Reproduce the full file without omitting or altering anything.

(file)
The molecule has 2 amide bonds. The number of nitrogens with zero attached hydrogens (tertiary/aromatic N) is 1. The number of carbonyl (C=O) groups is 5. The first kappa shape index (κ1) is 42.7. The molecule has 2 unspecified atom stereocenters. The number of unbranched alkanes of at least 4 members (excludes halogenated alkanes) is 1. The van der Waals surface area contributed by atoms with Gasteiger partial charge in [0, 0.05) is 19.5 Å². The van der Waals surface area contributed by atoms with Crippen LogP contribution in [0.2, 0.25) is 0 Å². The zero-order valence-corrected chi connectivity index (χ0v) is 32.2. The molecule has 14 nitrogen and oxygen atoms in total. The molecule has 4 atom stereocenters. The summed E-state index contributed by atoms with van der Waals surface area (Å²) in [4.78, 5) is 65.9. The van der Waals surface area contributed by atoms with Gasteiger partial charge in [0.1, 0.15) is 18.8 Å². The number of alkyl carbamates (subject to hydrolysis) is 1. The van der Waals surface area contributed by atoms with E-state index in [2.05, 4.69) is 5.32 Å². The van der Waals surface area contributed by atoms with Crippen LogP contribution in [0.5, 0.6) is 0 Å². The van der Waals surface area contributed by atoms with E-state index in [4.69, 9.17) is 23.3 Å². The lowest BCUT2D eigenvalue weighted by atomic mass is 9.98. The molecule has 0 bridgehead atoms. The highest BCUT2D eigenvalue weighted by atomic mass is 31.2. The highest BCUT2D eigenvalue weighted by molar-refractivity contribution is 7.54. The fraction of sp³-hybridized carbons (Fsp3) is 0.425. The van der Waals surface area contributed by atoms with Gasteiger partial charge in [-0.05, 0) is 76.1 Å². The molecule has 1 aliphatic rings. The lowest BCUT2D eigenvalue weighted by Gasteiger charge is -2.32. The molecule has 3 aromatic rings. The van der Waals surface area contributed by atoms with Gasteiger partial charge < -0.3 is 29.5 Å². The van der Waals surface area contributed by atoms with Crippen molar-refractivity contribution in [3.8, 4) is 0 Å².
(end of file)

The molecule has 2 amide bonds. The number of nitrogens with zero attached hydrogens (tertiary/aromatic N) is 1. The number of carbonyl (C=O) groups is 5. The first kappa shape index (κ1) is 42.7. The molecule has 2 unspecified atom stereocenters. The number of unbranched alkanes of at least 4 members (excludes halogenated alkanes) is 1. The van der Waals surface area contributed by atoms with Gasteiger partial charge in [0, 0.05) is 19.5 Å². The van der Waals surface area contributed by atoms with Crippen LogP contribution in [0.2, 0.25) is 0 Å². The zero-order valence-corrected chi connectivity index (χ0v) is 32.2. The molecule has 14 nitrogen and oxygen atoms in total. The molecule has 4 atom stereocenters. The summed E-state index contributed by atoms with van der Waals surface area (Å²) in [4.78, 5) is 65.9. The van der Waals surface area contributed by atoms with Gasteiger partial charge in [0.1, 0.15) is 18.8 Å². The number of alkyl carbamates (subject to hydrolysis) is 1. The van der Waals surface area contributed by atoms with E-state index in [2.05, 4.69) is 5.32 Å². The van der Waals surface area contributed by atoms with Crippen LogP contribution in [0.5, 0.6) is 0 Å². The van der Waals surface area contributed by atoms with E-state index in [4.69, 9.17) is 23.3 Å². The lowest BCUT2D eigenvalue weighted by atomic mass is 9.98. The molecule has 0 bridgehead atoms. The highest BCUT2D eigenvalue weighted by atomic mass is 31.2. The highest BCUT2D eigenvalue weighted by molar-refractivity contribution is 7.54. The fraction of sp³-hybridized carbons (Fsp3) is 0.425. The van der Waals surface area contributed by atoms with Gasteiger partial charge in [-0.05, 0) is 76.1 Å². The molecule has 1 aliphatic rings. The lowest BCUT2D eigenvalue weighted by Gasteiger charge is -2.32. The molecule has 3 aromatic rings. The van der Waals surface area contributed by atoms with Gasteiger partial charge < -0.3 is 29.5 Å². The van der Waals surface area contributed by atoms with Crippen molar-refractivity contribution in [3.8, 4) is 0 Å².